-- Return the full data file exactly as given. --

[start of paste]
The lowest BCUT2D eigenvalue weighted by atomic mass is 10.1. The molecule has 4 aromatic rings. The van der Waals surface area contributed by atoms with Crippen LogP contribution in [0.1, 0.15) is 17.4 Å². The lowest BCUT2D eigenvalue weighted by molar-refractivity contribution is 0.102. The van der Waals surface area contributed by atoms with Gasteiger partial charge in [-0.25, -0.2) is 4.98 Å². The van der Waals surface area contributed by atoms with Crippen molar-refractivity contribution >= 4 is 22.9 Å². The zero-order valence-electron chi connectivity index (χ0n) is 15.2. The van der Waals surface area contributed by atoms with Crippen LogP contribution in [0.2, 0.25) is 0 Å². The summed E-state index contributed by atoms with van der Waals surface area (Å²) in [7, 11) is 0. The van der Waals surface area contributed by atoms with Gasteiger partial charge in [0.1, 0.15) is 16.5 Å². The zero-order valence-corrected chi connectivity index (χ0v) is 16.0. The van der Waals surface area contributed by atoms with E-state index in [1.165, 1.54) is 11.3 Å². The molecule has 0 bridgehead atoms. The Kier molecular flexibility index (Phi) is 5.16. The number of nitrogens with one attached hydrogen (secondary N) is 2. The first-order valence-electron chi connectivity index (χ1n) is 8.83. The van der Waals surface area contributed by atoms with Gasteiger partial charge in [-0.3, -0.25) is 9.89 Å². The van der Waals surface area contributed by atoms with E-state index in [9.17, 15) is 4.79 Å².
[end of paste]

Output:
The lowest BCUT2D eigenvalue weighted by atomic mass is 10.1. The molecule has 4 aromatic rings. The van der Waals surface area contributed by atoms with Crippen LogP contribution in [0.1, 0.15) is 17.4 Å². The lowest BCUT2D eigenvalue weighted by molar-refractivity contribution is 0.102. The van der Waals surface area contributed by atoms with Gasteiger partial charge in [-0.25, -0.2) is 4.98 Å². The van der Waals surface area contributed by atoms with Crippen molar-refractivity contribution >= 4 is 22.9 Å². The zero-order valence-electron chi connectivity index (χ0n) is 15.2. The van der Waals surface area contributed by atoms with Crippen LogP contribution in [0.2, 0.25) is 0 Å². The summed E-state index contributed by atoms with van der Waals surface area (Å²) in [7, 11) is 0. The van der Waals surface area contributed by atoms with Gasteiger partial charge in [0.1, 0.15) is 16.5 Å². The zero-order valence-corrected chi connectivity index (χ0v) is 16.0. The van der Waals surface area contributed by atoms with E-state index in [1.165, 1.54) is 11.3 Å². The molecule has 0 bridgehead atoms. The Kier molecular flexibility index (Phi) is 5.16. The number of nitrogens with one attached hydrogen (secondary N) is 2. The first-order valence-electron chi connectivity index (χ1n) is 8.83. The van der Waals surface area contributed by atoms with Gasteiger partial charge in [-0.3, -0.25) is 9.89 Å². The van der Waals surface area contributed by atoms with E-state index in [9.17, 15) is 4.79 Å².